After a drama-filled first couple of stages this morning, championship protagonists Petter Solberg
and Sebastien Loeb
settled down at the head of the field at the end of today's six stages.
The third driver in with a shot at this year's FIA World Rally Championship drivers' crown - Carlos Sainz retired on the Trawscoed test this morning. The Spaniard slid off the road and was unable to extricate his Xsara WRC, ending his dream of a third world title.
Solberg led the event after the super special stage in Cardiff last night, however Loeb move to the top of the standings following the first two forest tests this morning. Fastest times on stages four and five were enough to power Solberg back to the front of the pack though and at the end of the second run through the Cardiff Super Special he held an 8 second advantage over Loeb.
Championship aside, there were problems aplenty for the leading crews on this sunny opening leg. Outgoing world champion Marcus Gronholm retired after SS3, having damaged the steering on his 206 when he clipped a log in a fast left-hand corner. Ford's Markko Martin was also hobbled in the third stage, the Estonian made it back to service with a seriously sick engine in his Focus. The problem could not be fixed and another potential winner retired five kilometres out of the service on the way to SS4.
Solberg's team-mate Tommi Makinen settled into third place, albeit some distance behind the leaders, but with Colin McRae hard on his heels in fourth place.
Neither Subaru Impreza WRC2003 has suffered any problems today.
Solberg ended what was, for him, an undramatic leg in the lead of the rally, having moved ahead of Loeb after the first run at Rheola test. The Subaru driver admitted he was driving with some pace in reserve and not taking too many risks. A front-right puncture five kilometres before the end of the fifth and final forest stage of the day allowed Loeb to pull 2.4s back.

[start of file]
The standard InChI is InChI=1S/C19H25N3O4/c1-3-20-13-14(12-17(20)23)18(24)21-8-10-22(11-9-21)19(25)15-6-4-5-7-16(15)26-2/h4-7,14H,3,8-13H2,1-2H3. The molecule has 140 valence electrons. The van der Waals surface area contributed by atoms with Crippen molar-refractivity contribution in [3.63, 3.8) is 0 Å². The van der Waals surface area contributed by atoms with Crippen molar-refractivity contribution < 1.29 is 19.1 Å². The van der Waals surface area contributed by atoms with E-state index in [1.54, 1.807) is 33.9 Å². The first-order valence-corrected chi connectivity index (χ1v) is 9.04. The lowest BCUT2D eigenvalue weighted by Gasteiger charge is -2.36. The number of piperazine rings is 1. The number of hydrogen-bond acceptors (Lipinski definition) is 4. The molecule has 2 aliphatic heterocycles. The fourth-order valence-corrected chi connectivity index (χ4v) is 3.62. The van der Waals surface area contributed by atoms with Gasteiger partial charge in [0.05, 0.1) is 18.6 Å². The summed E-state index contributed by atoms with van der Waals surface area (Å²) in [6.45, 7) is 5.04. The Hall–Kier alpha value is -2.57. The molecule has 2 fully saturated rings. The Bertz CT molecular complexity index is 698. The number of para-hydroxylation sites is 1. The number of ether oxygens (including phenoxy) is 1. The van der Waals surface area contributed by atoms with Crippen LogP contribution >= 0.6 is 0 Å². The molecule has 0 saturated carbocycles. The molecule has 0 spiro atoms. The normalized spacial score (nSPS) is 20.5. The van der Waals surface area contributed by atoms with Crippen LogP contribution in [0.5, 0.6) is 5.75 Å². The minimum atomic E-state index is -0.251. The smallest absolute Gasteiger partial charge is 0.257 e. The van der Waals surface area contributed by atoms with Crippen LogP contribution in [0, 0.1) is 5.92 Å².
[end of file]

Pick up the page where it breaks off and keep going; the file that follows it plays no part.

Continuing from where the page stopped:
"It's too early in the rally to be pushing to the limit," said Solberg, "I'm happy right now, of course. I know that there are some stories that Loeb has been told to make it to the finish for the manufacturers' title – I don't care what anybody says, he's here to win – just like I am. I didn't hit anything to get the puncture in SS6. The tyre just went straight down – at the split before we were leading, it's a shame to drop that time – but this position is good for us."
Makinen caught his ailing countryman Marcus Gronholm in the third stage of the day – dropping a few seconds before he made it past the Peugeot. Through fourth and fifth stages, Makinen felt the rear suspension on his Subaru was too soft for the drying stages. He ended the day third.
"It was quite difficult on the second loop of stages, the car was sliding quite a lot," said the Finn, "The third and fourth stages were nice, quite a bit drier than the first two. The suspension setting has been the only trouble we have had today, it's been good."